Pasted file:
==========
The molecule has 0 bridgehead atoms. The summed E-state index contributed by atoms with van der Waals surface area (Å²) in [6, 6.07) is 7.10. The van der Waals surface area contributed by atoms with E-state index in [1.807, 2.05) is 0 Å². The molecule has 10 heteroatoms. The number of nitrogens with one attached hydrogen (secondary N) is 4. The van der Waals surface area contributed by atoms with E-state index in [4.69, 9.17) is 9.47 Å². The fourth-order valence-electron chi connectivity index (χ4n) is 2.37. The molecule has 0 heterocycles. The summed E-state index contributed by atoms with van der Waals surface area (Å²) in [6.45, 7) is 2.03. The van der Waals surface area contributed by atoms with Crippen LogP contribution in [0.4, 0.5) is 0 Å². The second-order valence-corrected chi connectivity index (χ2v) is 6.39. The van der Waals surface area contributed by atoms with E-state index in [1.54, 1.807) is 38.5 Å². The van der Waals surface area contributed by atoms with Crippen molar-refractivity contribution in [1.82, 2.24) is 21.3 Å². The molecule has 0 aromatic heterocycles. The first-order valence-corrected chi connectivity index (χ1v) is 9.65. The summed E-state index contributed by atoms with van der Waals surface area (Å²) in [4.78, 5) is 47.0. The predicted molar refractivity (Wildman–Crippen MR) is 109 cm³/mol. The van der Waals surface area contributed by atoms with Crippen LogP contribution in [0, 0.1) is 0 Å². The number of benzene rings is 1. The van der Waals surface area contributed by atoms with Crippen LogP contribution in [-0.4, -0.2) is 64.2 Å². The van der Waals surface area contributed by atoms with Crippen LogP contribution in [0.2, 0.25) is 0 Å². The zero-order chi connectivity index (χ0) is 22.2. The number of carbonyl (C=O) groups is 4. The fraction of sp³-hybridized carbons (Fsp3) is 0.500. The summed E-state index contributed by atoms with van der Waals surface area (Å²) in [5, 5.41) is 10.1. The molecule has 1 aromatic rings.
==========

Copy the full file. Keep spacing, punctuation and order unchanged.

The molecule has 0 bridgehead atoms. The summed E-state index contributed by atoms with van der Waals surface area (Å²) in [6, 6.07) is 7.10. The van der Waals surface area contributed by atoms with E-state index in [1.807, 2.05) is 0 Å². The molecule has 10 heteroatoms. The number of nitrogens with one attached hydrogen (secondary N) is 4. The van der Waals surface area contributed by atoms with E-state index in [4.69, 9.17) is 9.47 Å². The fourth-order valence-electron chi connectivity index (χ4n) is 2.37. The molecule has 0 heterocycles. The summed E-state index contributed by atoms with van der Waals surface area (Å²) in [6.45, 7) is 2.03. The van der Waals surface area contributed by atoms with Crippen LogP contribution in [0.4, 0.5) is 0 Å². The second-order valence-corrected chi connectivity index (χ2v) is 6.39. The van der Waals surface area contributed by atoms with E-state index in [1.54, 1.807) is 38.5 Å². The van der Waals surface area contributed by atoms with Crippen molar-refractivity contribution in [1.82, 2.24) is 21.3 Å². The molecule has 0 aromatic heterocycles. The first-order valence-corrected chi connectivity index (χ1v) is 9.65. The summed E-state index contributed by atoms with van der Waals surface area (Å²) in [4.78, 5) is 47.0. The predicted molar refractivity (Wildman–Crippen MR) is 109 cm³/mol. The van der Waals surface area contributed by atoms with Crippen LogP contribution in [0, 0.1) is 0 Å². The number of benzene rings is 1. The van der Waals surface area contributed by atoms with Crippen LogP contribution in [-0.4, -0.2) is 64.2 Å². The van der Waals surface area contributed by atoms with Crippen LogP contribution in [0.2, 0.25) is 0 Å². The zero-order chi connectivity index (χ0) is 22.2. The number of carbonyl (C=O) groups is 4. The fraction of sp³-hybridized carbons (Fsp3) is 0.500. The summed E-state index contributed by atoms with van der Waals surface area (Å²) in [5, 5.41) is 10.1. The molecule has 1 aromatic rings.